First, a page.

In May 2003 actor-writer-director Tim Robbins gathered up his pile of newspaper clippings and notes and set out tell the story of “our reckless neo-conservative administration’s march to war, of the unmitigated failure of our press, who acted more like courtesans than journalists, and also of the tragedy that results when young men and women are asked to engage violently with strangers in a hostile land.” The play he produced, Embedded, is a ninety-minute satirical look at the real and recognizable events of our war in Iraq. Masked caricatures of Bush Administration officials–Dick, Rum Rum, Woof, Gondola, Cove, and Pearly White–break out day planners and Palm Pilots to schedule war on Gomorrah, the oil-rich home of “the butcher of Babylon.” A “pretty little private” has her life saved by an enemy doctor, then watches in horror as her story is rewritten as one of capture and rescue. And all the while embedded journalists (with two exceptions from the alternative press) fail to report the true ugliness of war. When Embedded enjoyed extended runs in Los Angeles, New York and London, Robbins decided to make available on DVD a filmed performance of the play. Released on May 31, Embedded/Live is being promoted and distributed by Netflix, the world’s largest online movie rental service.
I’ve read that writing Embedded was a cathartic act for you, a way of channeling your anger about the war and about being attacked for having an opinion. How did journalists come to be the subject?
In the lead-up to the war, I was in London. I was reading the Independent. I was reading the Guardian. I was reading the Times [of London] too, which is a Murdoch paper. In the Times there was a rational debate going on in the editorial pages. Even a conservative columnist who was advocating for the war would at least represent the other side accurately. And so I had a lot better of a feeling than people in the States did. My perception was that there was a well-rounded debate. Of course, when I got back here I understood what everyone was afraid of. I think FAIR did a study–I’m not sure I’m getting the numbers right–but something like 500 guests on all these news shows were on advocating for the war, and in that same time period, three against. [FAIR’s 2003 study found that in the two-week period around Colin Powell’s February 5, 2003, presentation at the United Nations, 325 out of 393 on-camera guests featured in network news stories about Iraq were supportive of the United States’s war policy. The remaining sixty-eight represented skeptical or critical positions.] Clearly this did not represent the opinions of Americans at that point, who were split 50-50. So my frustration in getting back here, reading Judith Miller, seeing how the front page of the New York Times was basically running anonymous-source, uncorroborated stories on weapons of mass destruction. And then of course reading The Nation, as I always do, and The Progressive and In These Times and all these other journals that were saying something completely different.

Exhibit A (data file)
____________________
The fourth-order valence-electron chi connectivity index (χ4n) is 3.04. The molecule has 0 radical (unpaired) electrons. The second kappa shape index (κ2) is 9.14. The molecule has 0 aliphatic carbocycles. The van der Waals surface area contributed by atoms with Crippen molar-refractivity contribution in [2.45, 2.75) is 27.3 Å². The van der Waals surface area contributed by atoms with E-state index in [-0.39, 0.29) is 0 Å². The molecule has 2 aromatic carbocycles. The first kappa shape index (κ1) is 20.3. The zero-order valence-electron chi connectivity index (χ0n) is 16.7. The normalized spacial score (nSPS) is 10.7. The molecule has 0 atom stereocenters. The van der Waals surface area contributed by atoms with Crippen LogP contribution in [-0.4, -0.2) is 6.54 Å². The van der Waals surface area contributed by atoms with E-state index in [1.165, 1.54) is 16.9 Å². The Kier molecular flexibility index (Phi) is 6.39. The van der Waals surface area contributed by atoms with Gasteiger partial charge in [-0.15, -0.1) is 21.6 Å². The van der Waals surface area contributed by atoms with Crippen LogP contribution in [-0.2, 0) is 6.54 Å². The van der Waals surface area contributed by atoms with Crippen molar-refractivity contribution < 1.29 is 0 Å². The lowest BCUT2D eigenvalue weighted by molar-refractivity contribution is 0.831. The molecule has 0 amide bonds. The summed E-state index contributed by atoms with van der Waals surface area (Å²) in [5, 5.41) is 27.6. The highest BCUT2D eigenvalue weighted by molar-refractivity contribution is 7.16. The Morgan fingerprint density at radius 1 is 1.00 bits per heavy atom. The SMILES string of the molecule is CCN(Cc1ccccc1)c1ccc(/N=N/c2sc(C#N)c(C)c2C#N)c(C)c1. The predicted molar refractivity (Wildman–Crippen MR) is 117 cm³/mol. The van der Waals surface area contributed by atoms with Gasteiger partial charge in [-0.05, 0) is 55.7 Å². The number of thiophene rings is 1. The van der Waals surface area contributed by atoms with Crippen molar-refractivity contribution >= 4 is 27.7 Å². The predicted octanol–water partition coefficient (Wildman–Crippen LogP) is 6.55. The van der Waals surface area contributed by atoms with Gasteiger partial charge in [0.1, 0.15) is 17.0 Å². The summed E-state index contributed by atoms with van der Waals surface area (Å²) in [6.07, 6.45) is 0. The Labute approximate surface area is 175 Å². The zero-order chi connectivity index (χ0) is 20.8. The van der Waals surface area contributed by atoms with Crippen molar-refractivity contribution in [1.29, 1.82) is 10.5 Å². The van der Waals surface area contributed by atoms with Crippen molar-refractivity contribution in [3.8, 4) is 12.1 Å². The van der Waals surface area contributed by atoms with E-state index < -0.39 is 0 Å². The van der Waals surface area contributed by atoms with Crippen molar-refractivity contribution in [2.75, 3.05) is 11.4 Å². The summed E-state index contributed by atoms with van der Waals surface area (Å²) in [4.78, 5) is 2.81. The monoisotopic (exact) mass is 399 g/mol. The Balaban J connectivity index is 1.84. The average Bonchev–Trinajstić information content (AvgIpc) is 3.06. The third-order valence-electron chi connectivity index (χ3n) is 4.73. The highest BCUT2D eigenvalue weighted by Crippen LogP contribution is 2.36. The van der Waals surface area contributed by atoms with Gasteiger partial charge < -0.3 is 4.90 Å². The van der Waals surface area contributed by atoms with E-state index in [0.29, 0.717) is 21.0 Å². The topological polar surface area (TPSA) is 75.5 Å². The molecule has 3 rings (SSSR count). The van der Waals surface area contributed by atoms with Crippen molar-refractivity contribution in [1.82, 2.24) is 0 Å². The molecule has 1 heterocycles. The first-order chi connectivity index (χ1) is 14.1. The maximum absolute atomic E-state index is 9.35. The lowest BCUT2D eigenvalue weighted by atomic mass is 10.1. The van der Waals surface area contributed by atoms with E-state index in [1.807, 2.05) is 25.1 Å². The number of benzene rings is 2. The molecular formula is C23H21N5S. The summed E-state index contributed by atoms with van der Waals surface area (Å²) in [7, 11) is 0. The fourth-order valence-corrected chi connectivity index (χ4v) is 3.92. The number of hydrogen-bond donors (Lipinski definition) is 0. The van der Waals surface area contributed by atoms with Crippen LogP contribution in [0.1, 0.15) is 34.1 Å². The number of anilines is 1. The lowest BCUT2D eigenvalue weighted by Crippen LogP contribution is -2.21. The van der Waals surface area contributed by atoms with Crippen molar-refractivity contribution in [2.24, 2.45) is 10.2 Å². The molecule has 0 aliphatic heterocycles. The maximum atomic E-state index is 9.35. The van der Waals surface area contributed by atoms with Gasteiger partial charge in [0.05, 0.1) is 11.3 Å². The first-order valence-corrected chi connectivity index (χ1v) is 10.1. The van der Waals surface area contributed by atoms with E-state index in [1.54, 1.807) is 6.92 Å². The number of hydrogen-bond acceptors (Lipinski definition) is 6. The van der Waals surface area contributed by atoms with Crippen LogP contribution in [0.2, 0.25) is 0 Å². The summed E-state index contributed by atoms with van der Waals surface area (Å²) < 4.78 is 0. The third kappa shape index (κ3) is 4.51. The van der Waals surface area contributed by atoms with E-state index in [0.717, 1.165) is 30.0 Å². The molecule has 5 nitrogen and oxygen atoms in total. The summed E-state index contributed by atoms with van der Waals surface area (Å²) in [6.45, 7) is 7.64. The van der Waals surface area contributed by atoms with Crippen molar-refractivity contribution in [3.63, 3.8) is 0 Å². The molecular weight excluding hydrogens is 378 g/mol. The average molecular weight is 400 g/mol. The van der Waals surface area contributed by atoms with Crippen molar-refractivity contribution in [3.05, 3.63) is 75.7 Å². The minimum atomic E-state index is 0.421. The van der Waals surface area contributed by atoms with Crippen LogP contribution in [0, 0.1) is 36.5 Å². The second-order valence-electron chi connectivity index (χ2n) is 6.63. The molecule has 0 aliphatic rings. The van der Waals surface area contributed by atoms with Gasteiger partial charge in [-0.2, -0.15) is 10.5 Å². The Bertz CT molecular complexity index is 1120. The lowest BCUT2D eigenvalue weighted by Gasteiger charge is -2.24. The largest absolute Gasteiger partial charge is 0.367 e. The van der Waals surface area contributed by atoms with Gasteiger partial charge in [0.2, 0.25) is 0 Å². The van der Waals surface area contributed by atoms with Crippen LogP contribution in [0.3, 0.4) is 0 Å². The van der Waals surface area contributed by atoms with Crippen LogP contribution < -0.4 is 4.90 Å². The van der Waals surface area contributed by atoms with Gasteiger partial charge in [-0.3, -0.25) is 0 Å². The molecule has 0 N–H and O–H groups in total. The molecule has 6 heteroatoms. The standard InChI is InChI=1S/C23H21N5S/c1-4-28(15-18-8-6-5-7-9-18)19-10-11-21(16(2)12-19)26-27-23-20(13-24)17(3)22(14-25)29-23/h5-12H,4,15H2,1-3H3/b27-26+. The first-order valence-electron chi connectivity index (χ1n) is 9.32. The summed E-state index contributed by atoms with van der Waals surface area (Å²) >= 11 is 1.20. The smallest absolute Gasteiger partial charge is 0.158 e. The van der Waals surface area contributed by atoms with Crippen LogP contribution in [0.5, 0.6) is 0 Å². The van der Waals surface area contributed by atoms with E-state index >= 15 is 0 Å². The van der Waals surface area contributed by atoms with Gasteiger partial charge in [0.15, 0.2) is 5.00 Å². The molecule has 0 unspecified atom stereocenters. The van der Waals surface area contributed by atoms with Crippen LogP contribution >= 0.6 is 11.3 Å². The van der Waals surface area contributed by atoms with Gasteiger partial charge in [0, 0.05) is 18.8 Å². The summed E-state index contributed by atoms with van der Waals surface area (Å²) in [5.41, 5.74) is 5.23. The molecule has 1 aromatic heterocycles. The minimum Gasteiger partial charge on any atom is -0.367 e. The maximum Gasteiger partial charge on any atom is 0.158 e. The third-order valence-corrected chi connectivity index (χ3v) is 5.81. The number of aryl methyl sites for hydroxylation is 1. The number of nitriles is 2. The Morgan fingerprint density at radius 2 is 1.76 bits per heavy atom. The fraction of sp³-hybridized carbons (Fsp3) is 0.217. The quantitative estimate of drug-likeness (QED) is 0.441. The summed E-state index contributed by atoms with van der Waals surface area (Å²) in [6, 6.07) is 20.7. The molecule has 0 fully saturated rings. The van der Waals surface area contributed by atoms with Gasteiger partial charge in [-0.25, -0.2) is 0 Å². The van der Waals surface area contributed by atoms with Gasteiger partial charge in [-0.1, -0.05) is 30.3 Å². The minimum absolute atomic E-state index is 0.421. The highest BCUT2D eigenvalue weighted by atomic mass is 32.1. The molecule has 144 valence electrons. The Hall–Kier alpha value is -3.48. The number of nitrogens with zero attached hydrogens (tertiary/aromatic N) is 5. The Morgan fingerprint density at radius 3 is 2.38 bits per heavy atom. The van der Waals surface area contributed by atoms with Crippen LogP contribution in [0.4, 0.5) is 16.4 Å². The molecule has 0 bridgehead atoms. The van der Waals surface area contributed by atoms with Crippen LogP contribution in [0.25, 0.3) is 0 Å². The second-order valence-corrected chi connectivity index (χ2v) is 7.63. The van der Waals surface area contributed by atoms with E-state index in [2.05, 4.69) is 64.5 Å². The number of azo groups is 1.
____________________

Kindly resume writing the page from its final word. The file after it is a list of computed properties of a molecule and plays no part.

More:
So the debate in the British press was more nuanced?
It was more sophisticated, more adult, more democratic. The first thing I wrote was the Office of Special Plans thing. Those were easy for me to write. Satire is a good release for unvented anger. Then the Jessica Lynch story. When that happened, I was reading about it in the Guardian, which acted like a responsible news organization and sent a reporter to that hospital to talk to people. Whereas everyone in the United States just parroted what the Pentagon’s fantasy comic-book strip was.
Embedded packed houses for four months in both Los Angeles and New York but was not critically acclaimed. Why do you think the play was embraced more warmly by audiences than by critics?
It was embraced by audiences because it was telling a story that was not being told anywhere else. It was not being told in the news media. It was not being told in the satire that they watch. It was not being told in the drama that they watch. [Embedded] was hardcore, honest, I think courageous, because we were telling this story way before any of these facts came out. In fact we were representing onstage what hadn’t been printed yet in the New York Times and the Los Angeles Times. Basically [because of] what I experienced in LA, selling out in two days in an eight-week run, which never happens in Los Angeles, I knew we’d be fine in New York. I knew it was a word-of-mouth thing. I knew we wouldn’t get any good reviews, and I told the cast that before we left. The energy in the room was great. It wasn’t preaching to the choir, either. There were people who I think really hated it. And the choir by the way was singing out of tune, because there were an awful lot of liberals who supported this war. So I’m not sure who the choir is. I think that’s one of those phrases that people use when you do something of social content. It’s a way to diminish your effort. You’re just preaching to the choir. Even if it was true, it’s something that they never apply to any other genre. For example, if everyone in the audience is a lover of action movies, aren’t you just preaching to the choir when you do a good action movie?